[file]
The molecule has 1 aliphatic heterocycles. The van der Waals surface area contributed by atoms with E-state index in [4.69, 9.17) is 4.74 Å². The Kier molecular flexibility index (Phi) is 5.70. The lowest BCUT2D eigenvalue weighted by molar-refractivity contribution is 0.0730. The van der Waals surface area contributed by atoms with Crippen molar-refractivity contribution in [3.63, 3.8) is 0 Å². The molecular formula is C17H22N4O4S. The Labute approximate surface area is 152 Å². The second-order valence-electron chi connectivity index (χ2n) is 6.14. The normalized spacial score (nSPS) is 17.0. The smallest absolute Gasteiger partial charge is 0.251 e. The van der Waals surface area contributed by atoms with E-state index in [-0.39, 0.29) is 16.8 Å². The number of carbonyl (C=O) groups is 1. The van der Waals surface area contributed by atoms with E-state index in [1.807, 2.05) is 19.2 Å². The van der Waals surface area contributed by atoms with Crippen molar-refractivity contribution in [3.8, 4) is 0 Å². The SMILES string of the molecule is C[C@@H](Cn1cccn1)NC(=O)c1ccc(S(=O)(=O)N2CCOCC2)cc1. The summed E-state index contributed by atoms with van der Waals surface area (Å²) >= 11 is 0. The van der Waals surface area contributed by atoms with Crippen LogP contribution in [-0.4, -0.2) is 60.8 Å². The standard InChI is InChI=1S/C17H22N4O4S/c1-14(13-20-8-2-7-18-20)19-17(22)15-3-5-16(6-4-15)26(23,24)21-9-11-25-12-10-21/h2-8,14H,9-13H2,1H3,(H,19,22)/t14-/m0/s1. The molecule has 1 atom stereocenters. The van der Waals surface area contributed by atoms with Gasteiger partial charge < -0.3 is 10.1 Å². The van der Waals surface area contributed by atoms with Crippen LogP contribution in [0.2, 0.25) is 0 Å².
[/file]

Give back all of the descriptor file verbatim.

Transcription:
The molecule has 1 aliphatic heterocycles. The van der Waals surface area contributed by atoms with E-state index in [4.69, 9.17) is 4.74 Å². The Kier molecular flexibility index (Phi) is 5.70. The lowest BCUT2D eigenvalue weighted by molar-refractivity contribution is 0.0730. The van der Waals surface area contributed by atoms with Crippen molar-refractivity contribution in [3.63, 3.8) is 0 Å². The molecular formula is C17H22N4O4S. The Labute approximate surface area is 152 Å². The second-order valence-electron chi connectivity index (χ2n) is 6.14. The normalized spacial score (nSPS) is 17.0. The smallest absolute Gasteiger partial charge is 0.251 e. The van der Waals surface area contributed by atoms with E-state index in [-0.39, 0.29) is 16.8 Å². The number of carbonyl (C=O) groups is 1. The van der Waals surface area contributed by atoms with E-state index in [1.807, 2.05) is 19.2 Å². The van der Waals surface area contributed by atoms with Crippen molar-refractivity contribution in [3.8, 4) is 0 Å². The SMILES string of the molecule is C[C@@H](Cn1cccn1)NC(=O)c1ccc(S(=O)(=O)N2CCOCC2)cc1. The summed E-state index contributed by atoms with van der Waals surface area (Å²) >= 11 is 0. The van der Waals surface area contributed by atoms with Crippen LogP contribution in [-0.4, -0.2) is 60.8 Å². The standard InChI is InChI=1S/C17H22N4O4S/c1-14(13-20-8-2-7-18-20)19-17(22)15-3-5-16(6-4-15)26(23,24)21-9-11-25-12-10-21/h2-8,14H,9-13H2,1H3,(H,19,22)/t14-/m0/s1. The molecule has 1 atom stereocenters. The van der Waals surface area contributed by atoms with Gasteiger partial charge < -0.3 is 10.1 Å². The van der Waals surface area contributed by atoms with Crippen LogP contribution in [0.2, 0.25) is 0 Å².